Vascular surgery saves woman with rare, life-threatening condition

Tania Justus and her family
Tacia Justus enjoys life in Muscatine with her fiance, Michael Davis, and her children, (from left) Padriac, Micah, and McKaya.

When Tacia Justus woke up on March 22, 2015, she didn’t know she was sick. But she was soon to find out.

“I was getting ready for church and got in the shower,” says Tacia, of Muscatine, Iowa. “I looked down and my left leg was very red and very, very swollen. I got a horrible pain across my back. I lay down on the bed, and I was feeling very sick…nauseated. I tried to get up to be sick, and I passed out.”

Her fiancé called 911, and when the team of EMTs that responded to the call checked her blood pressure, they found it so low as to be life threatening.

“They took me in the ambulance to the hospital in Muscatine,” Tacia says. “I kept telling them something was wrong with my left leg. It took about 10 minutes to get to the hospital and I had a seizure on the way. I was in terrible pain.”

The local hospital took a CT scan that indicated serious internal bleeding. Given the severity of Tacia’s condition, the decision was made to transfer her to the University of Iowa Hospitals & Clinics Emergency Department via AirCare.

“I was in so much pain, that helicopter ride seemed like it took forever,” she remembers.


“When Ms. Justus arrived at the emergency room, she could neither feel nor move her left leg, and her blood pressure was extremely low,” says UI Neelima Katragunta, MD Heart and Vascular Center vascular surgeon Neelima Katragunta, MD, who was on-call when Tacia came in. “When I got the call from the ER, I went to see her right away.”


Tacia was taken to one of the state-of-the-art hybrid suties in the operating room, where four teams from UI Hospitals & Clinics went to work.

“We had physicians and staff from Emergency General Surgery, Vascular Surgery, Interventional Radiology, and the Anesthesiology team. We all worked in concert,” Katragunta says. “When we ruled out that her arteries were not the source of her bleeding, we suspected the problem was with her left iliac vein.”

That led the UI team to determine that Tacia had an uncommon condition called May-Thurner syndrome, in which the left iliac vein is compressed by the right iliac artery, which can lead to deep vein thrombosis (blood clotting).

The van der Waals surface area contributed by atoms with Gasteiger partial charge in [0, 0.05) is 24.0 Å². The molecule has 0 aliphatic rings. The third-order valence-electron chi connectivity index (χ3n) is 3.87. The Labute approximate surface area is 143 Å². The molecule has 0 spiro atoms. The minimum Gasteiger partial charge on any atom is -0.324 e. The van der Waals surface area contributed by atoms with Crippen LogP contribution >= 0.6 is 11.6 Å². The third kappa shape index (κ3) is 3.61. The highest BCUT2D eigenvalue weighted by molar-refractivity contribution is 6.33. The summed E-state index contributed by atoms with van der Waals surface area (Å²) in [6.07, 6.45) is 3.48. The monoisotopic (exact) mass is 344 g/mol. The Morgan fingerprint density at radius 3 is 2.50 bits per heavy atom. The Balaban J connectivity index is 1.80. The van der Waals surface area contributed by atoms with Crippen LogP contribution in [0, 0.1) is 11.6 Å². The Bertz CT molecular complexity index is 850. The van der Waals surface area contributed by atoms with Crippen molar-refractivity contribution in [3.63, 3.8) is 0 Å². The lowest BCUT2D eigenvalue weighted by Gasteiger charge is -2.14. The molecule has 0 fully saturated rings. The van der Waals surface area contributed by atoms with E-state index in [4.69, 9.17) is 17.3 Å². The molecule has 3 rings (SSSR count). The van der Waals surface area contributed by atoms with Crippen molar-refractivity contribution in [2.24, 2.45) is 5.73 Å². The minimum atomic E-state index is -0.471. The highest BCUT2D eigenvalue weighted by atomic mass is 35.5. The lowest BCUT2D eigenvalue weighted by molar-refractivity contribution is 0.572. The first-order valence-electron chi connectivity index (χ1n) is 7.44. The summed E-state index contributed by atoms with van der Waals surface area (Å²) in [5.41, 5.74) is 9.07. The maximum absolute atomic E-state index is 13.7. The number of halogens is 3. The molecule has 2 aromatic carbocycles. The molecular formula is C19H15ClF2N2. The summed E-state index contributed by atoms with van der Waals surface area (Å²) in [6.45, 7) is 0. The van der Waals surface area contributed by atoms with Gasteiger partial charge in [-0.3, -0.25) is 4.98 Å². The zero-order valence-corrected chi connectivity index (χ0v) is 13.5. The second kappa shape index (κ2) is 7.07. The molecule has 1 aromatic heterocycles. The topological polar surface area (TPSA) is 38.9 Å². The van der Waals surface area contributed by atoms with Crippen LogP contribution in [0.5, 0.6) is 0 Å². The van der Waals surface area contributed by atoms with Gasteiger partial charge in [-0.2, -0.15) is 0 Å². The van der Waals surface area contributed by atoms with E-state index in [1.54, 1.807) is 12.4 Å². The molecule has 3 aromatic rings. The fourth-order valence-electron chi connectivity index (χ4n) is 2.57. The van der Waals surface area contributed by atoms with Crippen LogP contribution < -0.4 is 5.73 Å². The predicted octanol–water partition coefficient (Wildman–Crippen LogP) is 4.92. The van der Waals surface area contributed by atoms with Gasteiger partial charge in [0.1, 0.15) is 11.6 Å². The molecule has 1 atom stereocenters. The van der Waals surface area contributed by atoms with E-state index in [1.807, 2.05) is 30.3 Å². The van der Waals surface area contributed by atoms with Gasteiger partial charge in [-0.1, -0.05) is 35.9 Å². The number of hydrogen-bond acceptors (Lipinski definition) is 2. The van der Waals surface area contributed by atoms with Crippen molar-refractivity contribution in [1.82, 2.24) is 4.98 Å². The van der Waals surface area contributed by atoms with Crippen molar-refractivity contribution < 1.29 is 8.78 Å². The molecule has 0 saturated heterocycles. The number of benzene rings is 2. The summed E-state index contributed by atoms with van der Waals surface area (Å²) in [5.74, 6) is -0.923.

Once the diagnosis was made, the team explored her pelvis and found a long tear in her left iliac vein, which Katragunta repaired. The team then treated the obstruction upstream with a large stent and removed the clot that had formed in Tacia’s left leg caused by lack of blood flow upstream. The entire procedure took seven hours.


“May-Thurner’s is uncommon,” Katragunta says. “What is extremely rare is the fact that Ms. Justus sustained a ruptured iliac vein from it. “What was really critical was that we had the technology and expertise to make that diagnosis in a timely fashion.

“The anesthesia team did a good job resuscitating her and replenishing the blood she had lost,” Katragunta adds. “She was in a critical, life-threatening condition, and without the excellent work of everyone involved, it is difficult to say if she would be alive today.”

Tacia agrees.

“She saved my life. And that opened my eyes to what is important in life,” she says.

Tacia spent nine days in the hospital and returned to work in April. On May 11, she was back to work full time.

“I saw her a few weeks ago in my clinic,” Katragunta says. “She is completely back to her normal life, and she had no swelling or clot in her left leg. Her prognosis is excellent.”

“I have tried living life with a more positive outlook due to this life-threatening experience,” Tacia says. “It wasn’t my time. And there were tons of people praying for me.”

Vascular care services are available at UI Hospitals & Clinics in Iowa City and at UI Hospitals & Clinics–Iowa River Landing in Coralville.

— Steve Maravetz
Fall 2015